From flax to linen: here’s how this all-natural material is made

from flax to linen

Linen, as found in our beautiful linen blankets, is one wonder fibre that we just can’t get enough of – discover all the reasons why we love linen right here. As well as being moisture resistant, breathable, hypoallergenic, low maintenance, durable, perfectly weighted, and simply beautiful to look at, it’s 100% natural.

Linen’s eco-friendly credentials also help us to shop more consciously, and make the home and wardrobe choices that reduce our carbon footprints every day.

Made from the fibres of the humble flax plant, linen boasts a long history across many civilisations. The production process used to make linen has remained pretty much unchanged throughout. Its cultivation is complex and time-consuming but (as we’re sure you’ll agree) it’s well worth it.

In this blog post, we take you on a journey from flax to linen to uncover just how this much loved, all-natural material is made.

Plant & grow

Flax seeds are sown thickly to establish large volumes of plants in relatively small areas. These seeds germinate at a much faster rate than many other plants, taking up to 100 days to become ready for harvest. This is one of the reasons why flax is considered one of the most sustainable plants on the planet.

Another factor that cements its sustainable status is that it can be grown in adverse conditions as Sustain Your Style details:

“It uses considerably fewer resources than cotton or polyester (such as water, energy, pesticides, insecticides, fertilizers). Flax can grow in poor soil which is not used for food production. In some cases, it can even rehabilitate polluted soil. Flax plants also have a high rate of carbon absorption. For these reasons, we consider linen to be a sustainable material, even when it is not organically grown.”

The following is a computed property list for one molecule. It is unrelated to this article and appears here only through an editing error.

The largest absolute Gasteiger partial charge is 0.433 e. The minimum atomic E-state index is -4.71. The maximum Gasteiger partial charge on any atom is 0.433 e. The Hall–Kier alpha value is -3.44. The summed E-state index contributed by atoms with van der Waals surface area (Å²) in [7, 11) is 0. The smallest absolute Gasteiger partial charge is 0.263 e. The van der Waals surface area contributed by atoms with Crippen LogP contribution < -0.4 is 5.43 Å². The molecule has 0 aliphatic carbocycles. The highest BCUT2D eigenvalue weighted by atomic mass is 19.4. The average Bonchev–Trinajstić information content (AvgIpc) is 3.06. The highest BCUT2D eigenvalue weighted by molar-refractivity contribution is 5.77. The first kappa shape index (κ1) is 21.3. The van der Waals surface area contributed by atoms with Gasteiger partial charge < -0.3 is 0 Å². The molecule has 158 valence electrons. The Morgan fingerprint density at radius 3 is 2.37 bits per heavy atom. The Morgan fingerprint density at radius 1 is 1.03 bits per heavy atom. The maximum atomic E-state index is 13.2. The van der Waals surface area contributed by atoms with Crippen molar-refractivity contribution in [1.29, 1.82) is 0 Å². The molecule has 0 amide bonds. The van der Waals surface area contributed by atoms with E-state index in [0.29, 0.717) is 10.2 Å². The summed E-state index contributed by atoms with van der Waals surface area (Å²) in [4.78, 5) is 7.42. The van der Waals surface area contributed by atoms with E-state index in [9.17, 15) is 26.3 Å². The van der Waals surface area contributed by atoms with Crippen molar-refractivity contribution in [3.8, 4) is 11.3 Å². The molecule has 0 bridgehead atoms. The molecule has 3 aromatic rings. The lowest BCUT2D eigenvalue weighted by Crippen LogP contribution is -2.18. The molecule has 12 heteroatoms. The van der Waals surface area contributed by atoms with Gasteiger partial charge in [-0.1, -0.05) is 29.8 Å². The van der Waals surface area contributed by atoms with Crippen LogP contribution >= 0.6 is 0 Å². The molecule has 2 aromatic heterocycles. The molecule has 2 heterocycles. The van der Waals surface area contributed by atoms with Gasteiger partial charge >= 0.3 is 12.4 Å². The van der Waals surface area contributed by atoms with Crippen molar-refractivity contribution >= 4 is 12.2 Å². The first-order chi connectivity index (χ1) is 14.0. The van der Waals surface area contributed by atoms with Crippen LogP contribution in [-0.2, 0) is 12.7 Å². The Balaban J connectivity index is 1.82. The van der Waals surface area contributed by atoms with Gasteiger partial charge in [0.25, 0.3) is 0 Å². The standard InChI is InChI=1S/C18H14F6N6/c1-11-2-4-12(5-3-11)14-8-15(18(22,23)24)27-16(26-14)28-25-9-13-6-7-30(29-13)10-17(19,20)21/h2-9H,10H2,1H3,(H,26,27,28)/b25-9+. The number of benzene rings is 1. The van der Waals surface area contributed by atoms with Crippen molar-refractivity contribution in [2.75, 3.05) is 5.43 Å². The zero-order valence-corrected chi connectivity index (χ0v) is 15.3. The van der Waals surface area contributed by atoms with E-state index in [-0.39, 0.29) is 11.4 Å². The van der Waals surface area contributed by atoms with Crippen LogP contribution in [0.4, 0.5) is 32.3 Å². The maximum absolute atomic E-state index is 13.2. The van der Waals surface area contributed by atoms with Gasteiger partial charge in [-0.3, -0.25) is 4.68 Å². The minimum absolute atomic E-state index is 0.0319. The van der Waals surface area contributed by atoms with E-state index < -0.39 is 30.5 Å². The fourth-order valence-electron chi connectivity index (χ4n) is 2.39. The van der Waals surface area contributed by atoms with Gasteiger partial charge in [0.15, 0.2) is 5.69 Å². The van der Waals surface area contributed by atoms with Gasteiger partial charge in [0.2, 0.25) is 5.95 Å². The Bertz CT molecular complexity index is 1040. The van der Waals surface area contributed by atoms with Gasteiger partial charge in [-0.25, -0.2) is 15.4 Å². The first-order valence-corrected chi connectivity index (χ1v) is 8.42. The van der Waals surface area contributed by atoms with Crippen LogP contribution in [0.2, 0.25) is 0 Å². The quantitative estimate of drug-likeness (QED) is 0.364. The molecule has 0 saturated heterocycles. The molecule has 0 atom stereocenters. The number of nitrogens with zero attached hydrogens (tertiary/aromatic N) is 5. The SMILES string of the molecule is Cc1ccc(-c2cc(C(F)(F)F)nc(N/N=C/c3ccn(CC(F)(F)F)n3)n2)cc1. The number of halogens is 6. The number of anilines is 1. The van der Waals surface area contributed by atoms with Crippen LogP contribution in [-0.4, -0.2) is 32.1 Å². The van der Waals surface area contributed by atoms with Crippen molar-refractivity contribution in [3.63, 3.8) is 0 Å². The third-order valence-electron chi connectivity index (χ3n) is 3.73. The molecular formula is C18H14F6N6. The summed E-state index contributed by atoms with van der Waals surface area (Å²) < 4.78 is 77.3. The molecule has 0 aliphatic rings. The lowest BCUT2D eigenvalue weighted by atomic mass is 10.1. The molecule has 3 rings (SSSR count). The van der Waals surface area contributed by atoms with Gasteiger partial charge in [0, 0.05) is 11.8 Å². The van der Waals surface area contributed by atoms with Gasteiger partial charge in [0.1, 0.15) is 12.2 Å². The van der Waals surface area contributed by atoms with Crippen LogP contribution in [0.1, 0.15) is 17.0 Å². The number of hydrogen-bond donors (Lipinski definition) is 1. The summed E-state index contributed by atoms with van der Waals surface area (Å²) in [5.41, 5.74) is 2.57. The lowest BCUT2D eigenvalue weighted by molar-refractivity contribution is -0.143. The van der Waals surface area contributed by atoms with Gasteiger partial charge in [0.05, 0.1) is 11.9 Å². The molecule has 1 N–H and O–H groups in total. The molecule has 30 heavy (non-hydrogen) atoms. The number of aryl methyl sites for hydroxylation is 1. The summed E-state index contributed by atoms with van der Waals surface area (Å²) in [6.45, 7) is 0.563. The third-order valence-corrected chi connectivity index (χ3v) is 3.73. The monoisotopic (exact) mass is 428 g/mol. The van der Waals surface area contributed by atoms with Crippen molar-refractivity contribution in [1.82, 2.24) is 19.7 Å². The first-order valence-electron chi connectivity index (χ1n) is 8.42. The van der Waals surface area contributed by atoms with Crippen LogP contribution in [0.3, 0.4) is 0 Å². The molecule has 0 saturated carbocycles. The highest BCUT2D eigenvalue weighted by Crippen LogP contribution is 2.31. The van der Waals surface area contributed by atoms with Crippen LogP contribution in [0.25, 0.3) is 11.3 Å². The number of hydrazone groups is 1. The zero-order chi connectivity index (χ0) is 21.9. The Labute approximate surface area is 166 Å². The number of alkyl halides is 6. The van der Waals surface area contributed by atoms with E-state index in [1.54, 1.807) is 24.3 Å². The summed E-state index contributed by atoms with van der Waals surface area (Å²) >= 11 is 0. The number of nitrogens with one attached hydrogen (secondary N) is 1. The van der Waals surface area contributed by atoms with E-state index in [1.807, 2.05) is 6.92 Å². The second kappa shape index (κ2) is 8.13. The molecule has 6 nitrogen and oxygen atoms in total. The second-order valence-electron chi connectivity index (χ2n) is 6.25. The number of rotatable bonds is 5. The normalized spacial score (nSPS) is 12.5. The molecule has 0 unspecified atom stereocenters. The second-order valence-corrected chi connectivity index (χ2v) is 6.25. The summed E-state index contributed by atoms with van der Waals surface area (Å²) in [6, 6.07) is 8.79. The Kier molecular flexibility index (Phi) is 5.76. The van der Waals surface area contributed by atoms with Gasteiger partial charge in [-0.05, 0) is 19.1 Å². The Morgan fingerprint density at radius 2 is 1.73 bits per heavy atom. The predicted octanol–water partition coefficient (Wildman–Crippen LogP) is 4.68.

How linen is made

Harvest & dry

Once the stems of the flax plants have turned yellow and their seeds have browned, the flax is ready to harvest.

Harvesting the flax by hand rather than by machine is the preferred method. Hand-picking keeps the flax fibres as long as possible and so too does the fact that they are pulled up roots and all instead of cut. After pulling, the flax plants are tied together into bundles and left to dry.

Separate & ret

The fibres are then separated to divide the leaves from the seeds, but it’s the decomposed stalks of the flax plants that are used to make the linen items we all adore. These stalks are spread out evenly before retting can begin. Retting is the process of keeping the stalks damp or wet and this loosens the outer fibres of the stalks from the inner fibres to enable separation.

Retting can be completed by simply leaving the stalks exposed to dew and rain for a period of four to six weeks. This is referred to as ‘dew retting’. Alternatively, stalks can undergo ‘water retting’, which involves the stems being submerged in water for six to 10 days.

Whatever the method, stems should be turned over and tested regularly to prevent over-retting, slimy deposits and unpleasant odours.

Comb & spin

The inner fibres of the flax stalks are used to make linen yarn. After being separated from the unusable outer fibres, they are combed (or hackled) into even finer strands and shortened to prepare them for spinning. After spinning, the flax threads are reeled to get them ready to weave into the linen fabric.

Ready to enjoy the finished article? Shop with us to explore linen bedspreads and more at their very best!

Image: Auhustsinovich /